Our department has remarkable breadth and depth in the area of parenthood and parent-child relationships. A large and strong group of researchers are concerned with one or another aspect of parenting which, in aggregate, covers the lifespan, addresses multiple aspects of social contexts, encompasses both basic and applied research, and addresses a large number of outcomes associated with parenting. Several established faculty, along with an active faculty emeritus, have international reputations as leading scholars in parenting research. On the other end of the scale, three new members with interests in parenting have recently joined the faculty.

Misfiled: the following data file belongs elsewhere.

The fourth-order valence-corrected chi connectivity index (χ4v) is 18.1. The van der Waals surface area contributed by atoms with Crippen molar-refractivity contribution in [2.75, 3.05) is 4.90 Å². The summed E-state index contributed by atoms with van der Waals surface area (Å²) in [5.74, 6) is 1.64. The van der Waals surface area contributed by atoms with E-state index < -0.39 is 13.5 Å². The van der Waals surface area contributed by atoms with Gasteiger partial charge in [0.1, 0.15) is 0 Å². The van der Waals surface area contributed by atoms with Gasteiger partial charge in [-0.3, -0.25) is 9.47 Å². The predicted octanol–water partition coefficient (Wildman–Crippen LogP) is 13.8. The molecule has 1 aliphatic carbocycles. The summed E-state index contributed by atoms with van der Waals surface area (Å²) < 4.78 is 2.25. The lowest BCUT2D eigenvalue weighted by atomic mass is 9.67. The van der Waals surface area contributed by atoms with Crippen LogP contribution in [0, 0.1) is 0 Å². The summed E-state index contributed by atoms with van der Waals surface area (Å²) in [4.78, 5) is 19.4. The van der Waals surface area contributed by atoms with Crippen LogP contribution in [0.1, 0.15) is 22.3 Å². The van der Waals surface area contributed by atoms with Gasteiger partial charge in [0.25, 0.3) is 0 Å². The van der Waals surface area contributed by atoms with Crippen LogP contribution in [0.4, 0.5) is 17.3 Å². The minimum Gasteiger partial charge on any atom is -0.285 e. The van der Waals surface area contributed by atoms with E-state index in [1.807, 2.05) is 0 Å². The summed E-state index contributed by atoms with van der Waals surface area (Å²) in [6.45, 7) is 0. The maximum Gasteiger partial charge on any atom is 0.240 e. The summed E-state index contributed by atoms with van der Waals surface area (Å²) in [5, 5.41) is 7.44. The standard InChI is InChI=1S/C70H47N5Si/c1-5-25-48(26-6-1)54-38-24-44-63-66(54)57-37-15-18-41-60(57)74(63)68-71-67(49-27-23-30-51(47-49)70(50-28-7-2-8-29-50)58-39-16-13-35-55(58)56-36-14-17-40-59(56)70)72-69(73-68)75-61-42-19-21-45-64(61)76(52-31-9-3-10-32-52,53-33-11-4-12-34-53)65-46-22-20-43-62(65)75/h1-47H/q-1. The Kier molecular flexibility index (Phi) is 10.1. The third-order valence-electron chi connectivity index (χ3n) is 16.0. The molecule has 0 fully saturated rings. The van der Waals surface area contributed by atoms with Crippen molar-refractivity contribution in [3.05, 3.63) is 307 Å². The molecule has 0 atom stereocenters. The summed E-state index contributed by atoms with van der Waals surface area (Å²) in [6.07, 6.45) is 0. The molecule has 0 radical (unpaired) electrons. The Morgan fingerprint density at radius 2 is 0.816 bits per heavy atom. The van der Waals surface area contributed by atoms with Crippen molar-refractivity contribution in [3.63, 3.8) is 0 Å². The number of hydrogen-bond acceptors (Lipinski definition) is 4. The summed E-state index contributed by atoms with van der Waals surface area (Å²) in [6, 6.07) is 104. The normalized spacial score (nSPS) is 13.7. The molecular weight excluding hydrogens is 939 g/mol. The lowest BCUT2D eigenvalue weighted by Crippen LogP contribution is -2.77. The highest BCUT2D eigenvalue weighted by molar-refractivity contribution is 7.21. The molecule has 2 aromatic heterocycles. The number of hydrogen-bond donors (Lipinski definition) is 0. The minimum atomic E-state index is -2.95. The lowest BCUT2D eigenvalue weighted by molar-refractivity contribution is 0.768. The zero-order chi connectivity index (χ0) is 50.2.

Some of the numerous topics actively being studied in our department include: how parenthood is construed in different cultures and in different economic contexts; caregiving relationships between children and their aging parents; couples’ parenting priorities and division of parenting labor; young children’s empathy and parent-child relationships; parenting biracial teenagers; parental acceptance; foster and step-parenting; and child temperament. Several important parenting intervention programs and lines of research evaluating parenting intervention have their origins or are currently based in our department. More information and a view of the complete range of parenthood-related research activities can be obtained by exploring the work of our individual faculty members.